Other detailed information you can include with each listed record are media condition, sleeve condition, and notes, in case you'd like to specify if you have an autographed copy or any other special feature.
(Newbie tip: When handling your vinyl records only touch the outer edges and the middle to hold them. Vinyl records scratch easier than CDs so do not touch the playing surface. Also, when storing your records keep them upright. Leaving them piled up on top of each other can damage the grooves of the record.)
You also have the ability to add a release to the database. If your favorite local band's new release isn't listed, you can submit the information and once verified as a legitimate release, it will be added to the database.
If you've recently contributed a verified release to Discog's database, you'll now have a new list in your profile entitled "contributed releases." So you can now pat yourself on the back for giving a record its wings. There's also a pending submissions category for the submitted records that have not been accepted into the database yet.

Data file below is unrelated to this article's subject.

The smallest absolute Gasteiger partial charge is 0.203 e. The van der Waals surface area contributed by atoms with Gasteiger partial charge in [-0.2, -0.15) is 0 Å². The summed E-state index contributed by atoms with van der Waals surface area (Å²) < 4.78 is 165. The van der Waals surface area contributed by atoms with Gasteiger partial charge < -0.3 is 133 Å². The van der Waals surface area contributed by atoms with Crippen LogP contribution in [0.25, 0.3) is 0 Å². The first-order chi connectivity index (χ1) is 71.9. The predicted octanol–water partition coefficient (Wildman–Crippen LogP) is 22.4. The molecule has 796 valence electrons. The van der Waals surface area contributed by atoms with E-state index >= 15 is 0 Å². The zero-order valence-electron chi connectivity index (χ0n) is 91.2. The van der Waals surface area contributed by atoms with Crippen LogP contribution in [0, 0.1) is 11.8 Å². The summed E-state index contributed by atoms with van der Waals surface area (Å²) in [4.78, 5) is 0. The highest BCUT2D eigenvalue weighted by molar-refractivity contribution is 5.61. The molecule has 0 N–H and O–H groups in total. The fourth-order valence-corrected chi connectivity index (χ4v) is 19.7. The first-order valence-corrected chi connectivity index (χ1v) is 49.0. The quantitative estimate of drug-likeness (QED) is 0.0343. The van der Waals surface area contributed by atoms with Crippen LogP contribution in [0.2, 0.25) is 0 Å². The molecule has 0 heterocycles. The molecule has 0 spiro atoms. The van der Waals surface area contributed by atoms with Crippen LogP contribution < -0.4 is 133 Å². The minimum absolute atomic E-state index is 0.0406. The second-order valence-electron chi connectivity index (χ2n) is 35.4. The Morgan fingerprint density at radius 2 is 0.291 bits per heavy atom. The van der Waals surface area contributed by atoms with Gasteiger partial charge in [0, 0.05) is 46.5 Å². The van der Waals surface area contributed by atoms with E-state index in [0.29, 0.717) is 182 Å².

The color-coded bars to the left of the releases, on your collection list, gives you more information about the releases and makes lurking others' lists easier as the bars allow you to decipher what has recently been added. Yellow is a recently added submission, red means the entry needs changes, and grey means the entry was recently edited.
You can export your collection, want list, contributions, marketplace orders or inventory information to an CSV or XML file. If you're big on selling records, then being able to export that information can come in handy when going through your inventory.
Discog's quick-lister page makes selling your records a simple task. After you've listed the record you plan to sell on your collection, go to your list, select the album, and then click the "Sell your vinyl" button. Once directed to the next page, choose the media condition, sleeve condition (optional), comments, and price. If the album has been sold on the Web site before, it'll show the highest, lowest, average, and median prices the record has sold for. This makes deciding a selling price less of a crap shoot.